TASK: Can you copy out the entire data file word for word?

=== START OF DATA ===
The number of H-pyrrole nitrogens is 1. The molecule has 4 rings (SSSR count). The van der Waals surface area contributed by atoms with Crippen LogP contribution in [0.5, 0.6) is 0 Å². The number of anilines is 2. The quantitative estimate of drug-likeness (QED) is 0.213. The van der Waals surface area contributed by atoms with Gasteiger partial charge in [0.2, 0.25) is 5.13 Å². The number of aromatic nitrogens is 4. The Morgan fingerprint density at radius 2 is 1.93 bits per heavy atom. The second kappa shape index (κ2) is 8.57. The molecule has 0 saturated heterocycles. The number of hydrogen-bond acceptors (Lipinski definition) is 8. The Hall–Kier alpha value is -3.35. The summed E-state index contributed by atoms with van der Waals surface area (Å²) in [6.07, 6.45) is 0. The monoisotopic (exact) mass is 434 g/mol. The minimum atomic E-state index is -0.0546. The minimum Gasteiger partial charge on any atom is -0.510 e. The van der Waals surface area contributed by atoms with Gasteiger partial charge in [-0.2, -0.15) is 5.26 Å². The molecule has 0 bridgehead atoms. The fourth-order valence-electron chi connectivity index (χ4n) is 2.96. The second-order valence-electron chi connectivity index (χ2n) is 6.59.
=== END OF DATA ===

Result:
The number of H-pyrrole nitrogens is 1. The molecule has 4 rings (SSSR count). The van der Waals surface area contributed by atoms with Crippen LogP contribution in [0.5, 0.6) is 0 Å². The number of anilines is 2. The quantitative estimate of drug-likeness (QED) is 0.213. The van der Waals surface area contributed by atoms with Gasteiger partial charge in [0.2, 0.25) is 5.13 Å². The number of aromatic nitrogens is 4. The Morgan fingerprint density at radius 2 is 1.93 bits per heavy atom. The second kappa shape index (κ2) is 8.57. The molecule has 0 saturated heterocycles. The number of hydrogen-bond acceptors (Lipinski definition) is 8. The Hall–Kier alpha value is -3.35. The summed E-state index contributed by atoms with van der Waals surface area (Å²) in [6.07, 6.45) is 0. The monoisotopic (exact) mass is 434 g/mol. The minimum atomic E-state index is -0.0546. The minimum Gasteiger partial charge on any atom is -0.510 e. The van der Waals surface area contributed by atoms with Gasteiger partial charge in [-0.2, -0.15) is 5.26 Å². The molecule has 0 bridgehead atoms. The fourth-order valence-electron chi connectivity index (χ4n) is 2.96. The second-order valence-electron chi connectivity index (χ2n) is 6.59.